In his first year as head coach, the Sooners finished 16–15. After going 9–4 in non-conference games, with losses to Memphis, Purdue, Villanova, and Alabama, the Sooners started a promising 6–3 in conference play, before losing their final 7 conference games. After winning only one game in the Big 12 Conference Tournament, losing to eventual conference tournament champion Kansas, this caused the Sooners to miss any form of postseason play, which snapped the nation's longest streak of 23 consecutive years in the postseason, starting with Billy Tubbs' second year in 1982 and ending with Kelvin Sampson's final year in 2006.

Second Season (2007–2008)

In his second year, after signing McDonald's All-American Forward Blake Griffin, the Sooners showed vast signs of improvement and finished 21–10 during the regular season (9–7 in Big 12 play) earning them a #4 seed in the Big 12 Tournament, where they won one game before losing to Texas in the semi-finals. They received a #6 seed in the NCAA Tournament, where they defeated St. Joseph's in the first round before losing to #3 seed Louisvillemarker in the second round.

Third Season (2008–2009)

Player of the Year Candidate Blake Griffin announced he would be returning for his sophomore season, forgoing a possible lottery-pick status in the NBA Draft. Coupled with the signing of another McDonald's All-American guard in Willie Warren, the 2008-09 season looked to be promising.

The team experienced one of the best starts in school history at 25–1, until Blake Griffin was sidelined with a concussion during the first half of the OU-Texas game on 2/21/09. The Sooners went on to lose consecutive games for the first time all season, losing to Texas by 5 in Austinmarker and Kansas by 9 in Normanmarker. Without their star player, the Sooners fell short. Griffin returned to the lineup on 2/28/09 and the Sooners returned to their winning ways defeating Texas Tech by 15 in Lubbockmarker on 2/28/09, before losing on the road to Missouri and finishing the regular season by sweeping in-state rival Oklahoma State.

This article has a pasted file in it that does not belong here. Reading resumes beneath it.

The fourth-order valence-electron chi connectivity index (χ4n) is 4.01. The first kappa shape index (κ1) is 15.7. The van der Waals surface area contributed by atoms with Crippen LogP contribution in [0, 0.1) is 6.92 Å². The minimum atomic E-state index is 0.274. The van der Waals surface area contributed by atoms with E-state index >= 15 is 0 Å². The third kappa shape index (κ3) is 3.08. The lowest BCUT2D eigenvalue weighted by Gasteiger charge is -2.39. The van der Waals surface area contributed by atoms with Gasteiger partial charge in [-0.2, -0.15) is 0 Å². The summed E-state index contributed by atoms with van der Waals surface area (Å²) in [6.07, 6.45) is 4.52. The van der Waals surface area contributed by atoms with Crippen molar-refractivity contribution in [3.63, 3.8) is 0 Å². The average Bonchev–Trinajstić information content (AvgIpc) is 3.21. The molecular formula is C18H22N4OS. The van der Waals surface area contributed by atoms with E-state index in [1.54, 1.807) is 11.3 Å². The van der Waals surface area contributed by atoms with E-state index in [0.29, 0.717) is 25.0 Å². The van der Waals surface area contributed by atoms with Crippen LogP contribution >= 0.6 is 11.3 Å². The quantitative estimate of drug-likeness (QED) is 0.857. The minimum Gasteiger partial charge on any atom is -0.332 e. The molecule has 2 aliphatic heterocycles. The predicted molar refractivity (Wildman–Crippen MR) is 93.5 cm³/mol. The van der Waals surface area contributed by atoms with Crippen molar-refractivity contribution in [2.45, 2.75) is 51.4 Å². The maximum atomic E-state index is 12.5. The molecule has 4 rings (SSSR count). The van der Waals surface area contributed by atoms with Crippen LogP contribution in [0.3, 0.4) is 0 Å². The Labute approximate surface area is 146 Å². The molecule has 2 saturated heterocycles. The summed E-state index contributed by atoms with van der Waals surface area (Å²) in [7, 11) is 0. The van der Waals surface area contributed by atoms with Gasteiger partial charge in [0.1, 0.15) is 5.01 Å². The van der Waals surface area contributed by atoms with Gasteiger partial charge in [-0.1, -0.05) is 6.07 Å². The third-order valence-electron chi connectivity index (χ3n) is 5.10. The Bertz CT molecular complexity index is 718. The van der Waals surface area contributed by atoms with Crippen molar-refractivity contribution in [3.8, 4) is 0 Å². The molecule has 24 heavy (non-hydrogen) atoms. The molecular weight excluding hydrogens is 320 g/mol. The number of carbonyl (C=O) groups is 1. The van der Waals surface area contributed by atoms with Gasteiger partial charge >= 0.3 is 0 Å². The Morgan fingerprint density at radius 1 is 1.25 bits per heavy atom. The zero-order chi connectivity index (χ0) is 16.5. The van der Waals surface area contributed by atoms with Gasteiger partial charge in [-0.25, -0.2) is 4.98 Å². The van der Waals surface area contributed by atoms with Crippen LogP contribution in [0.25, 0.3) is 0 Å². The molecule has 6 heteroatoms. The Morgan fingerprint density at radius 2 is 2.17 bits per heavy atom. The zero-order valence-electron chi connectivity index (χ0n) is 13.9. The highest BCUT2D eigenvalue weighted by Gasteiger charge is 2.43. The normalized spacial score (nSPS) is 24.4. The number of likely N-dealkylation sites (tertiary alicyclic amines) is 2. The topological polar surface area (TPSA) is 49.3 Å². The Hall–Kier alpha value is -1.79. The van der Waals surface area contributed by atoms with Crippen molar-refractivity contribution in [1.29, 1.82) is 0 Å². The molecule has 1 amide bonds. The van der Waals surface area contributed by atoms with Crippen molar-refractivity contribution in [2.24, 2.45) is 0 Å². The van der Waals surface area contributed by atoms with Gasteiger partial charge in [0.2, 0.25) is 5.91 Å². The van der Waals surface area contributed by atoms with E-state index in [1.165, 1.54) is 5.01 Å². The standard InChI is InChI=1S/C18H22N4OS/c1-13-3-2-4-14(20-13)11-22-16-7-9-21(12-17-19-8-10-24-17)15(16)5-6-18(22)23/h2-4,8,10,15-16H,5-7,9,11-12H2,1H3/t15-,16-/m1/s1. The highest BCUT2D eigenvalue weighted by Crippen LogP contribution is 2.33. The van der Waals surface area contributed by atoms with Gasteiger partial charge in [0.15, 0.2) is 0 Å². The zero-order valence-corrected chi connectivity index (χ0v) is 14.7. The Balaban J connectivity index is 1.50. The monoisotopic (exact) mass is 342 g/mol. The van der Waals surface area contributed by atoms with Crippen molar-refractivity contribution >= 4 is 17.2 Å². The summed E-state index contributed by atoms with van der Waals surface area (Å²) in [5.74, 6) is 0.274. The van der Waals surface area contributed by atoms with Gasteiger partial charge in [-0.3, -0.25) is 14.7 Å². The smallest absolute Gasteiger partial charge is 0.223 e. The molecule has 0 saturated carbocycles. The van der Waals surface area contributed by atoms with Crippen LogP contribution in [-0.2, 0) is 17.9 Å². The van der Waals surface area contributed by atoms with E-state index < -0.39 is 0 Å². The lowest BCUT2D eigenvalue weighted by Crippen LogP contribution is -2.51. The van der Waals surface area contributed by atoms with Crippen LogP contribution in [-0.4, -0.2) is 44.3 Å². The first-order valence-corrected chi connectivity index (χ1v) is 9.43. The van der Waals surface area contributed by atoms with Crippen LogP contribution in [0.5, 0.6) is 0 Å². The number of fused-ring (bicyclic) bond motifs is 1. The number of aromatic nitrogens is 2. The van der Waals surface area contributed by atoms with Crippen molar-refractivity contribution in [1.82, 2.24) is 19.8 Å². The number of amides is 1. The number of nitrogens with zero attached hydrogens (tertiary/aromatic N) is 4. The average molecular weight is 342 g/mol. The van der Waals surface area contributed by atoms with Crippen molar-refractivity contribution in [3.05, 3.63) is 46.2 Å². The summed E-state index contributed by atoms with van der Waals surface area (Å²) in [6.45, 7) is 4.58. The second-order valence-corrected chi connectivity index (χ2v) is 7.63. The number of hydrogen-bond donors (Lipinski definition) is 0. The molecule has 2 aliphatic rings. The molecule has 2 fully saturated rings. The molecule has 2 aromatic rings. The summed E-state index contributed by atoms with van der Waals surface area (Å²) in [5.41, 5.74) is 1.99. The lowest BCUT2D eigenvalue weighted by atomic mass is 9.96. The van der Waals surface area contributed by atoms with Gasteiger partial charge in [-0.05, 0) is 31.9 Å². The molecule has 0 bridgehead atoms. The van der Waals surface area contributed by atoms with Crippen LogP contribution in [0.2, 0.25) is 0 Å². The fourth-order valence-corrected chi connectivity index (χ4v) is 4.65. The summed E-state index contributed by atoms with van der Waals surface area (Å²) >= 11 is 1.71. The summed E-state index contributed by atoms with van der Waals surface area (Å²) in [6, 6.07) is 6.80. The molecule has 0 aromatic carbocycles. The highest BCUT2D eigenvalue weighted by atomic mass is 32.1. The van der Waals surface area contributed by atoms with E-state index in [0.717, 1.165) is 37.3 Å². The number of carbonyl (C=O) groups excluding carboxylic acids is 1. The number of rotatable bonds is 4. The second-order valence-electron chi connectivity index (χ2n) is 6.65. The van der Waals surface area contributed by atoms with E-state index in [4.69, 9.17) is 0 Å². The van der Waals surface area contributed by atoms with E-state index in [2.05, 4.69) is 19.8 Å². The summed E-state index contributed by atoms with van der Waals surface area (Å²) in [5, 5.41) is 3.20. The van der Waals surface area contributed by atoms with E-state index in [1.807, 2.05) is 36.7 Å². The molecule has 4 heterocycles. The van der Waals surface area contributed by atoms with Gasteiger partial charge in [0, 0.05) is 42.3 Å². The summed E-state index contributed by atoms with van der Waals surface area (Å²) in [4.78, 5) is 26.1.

After a first-round bye in the Big 12 Tournament, the #2 seeded Sooners lost to the #7 seeded Cowboys by 1 point during the final seconds of the game.

Capel's Sooners were granted a #2 seed for the NCAA Tournament, and easily beat #15 seed Morgan State in the first round, #10 seed Michigan in the second round, and #3 seed Syracuse in the Sweet 16, whose vaunted 2-3 zone defense did nothing to slow down the Sooner's hot shooting from the perimeter.

However, after hitting nine 3-pointers during the previous game with Syracuse, the Sooner guards went 0-15 from beyond the arc during the first 35 minutes of their Elite 8 game against North Carolina, before finally finishing 2-19 in the game. This ultimately led to their demise by the Tar Heels on March 29, losing 60-72. Blake Griffin, who is expected to forgo his final two years of eligibility to enter the NBA draft, is expected to be the top pick.

Looking Ahead

Even with the loss of starters Austin Johnson, Taylor Griffin, and possibly Blake Griffin, the Sooners have two incoming McDonald's All-American recruits in point guard Tommy Mason-Griffin and center Keith "Tiny" Gallon. Paired with returning McDonald's All-American guard Willie Warren, guard Tony Crocker, and reserve forward Juan Patillo, the Sooners will have a chance to post yet another successful season and poised to perhaps make another deep run into the NCAA Tourney.

Capel's record at OU is currently 69-33 (0.676) overall, 28-20 (0.583) conference, with 2 NCAA Tournament Appearances, and one Elite Eight appearance. In the Big 12, Capel has yet to win a Conference Tournament Title or Regular Season Title.

Capel is averaging 23 wins per season (23-11) and 9 conference wins per season (9-7), so far almost exactly on track with his predecessors Tubbs & Sampson.

Personal life

Capel is married to fellow Duke alumna Kanika Réale Blue, daughter of Daniel T. Blue, Jr. and Edna E. Blue. They wed in 2003. The two had their first child April 26, 2007 by the name of Cameron Isabella Capel.

Head coaching record

References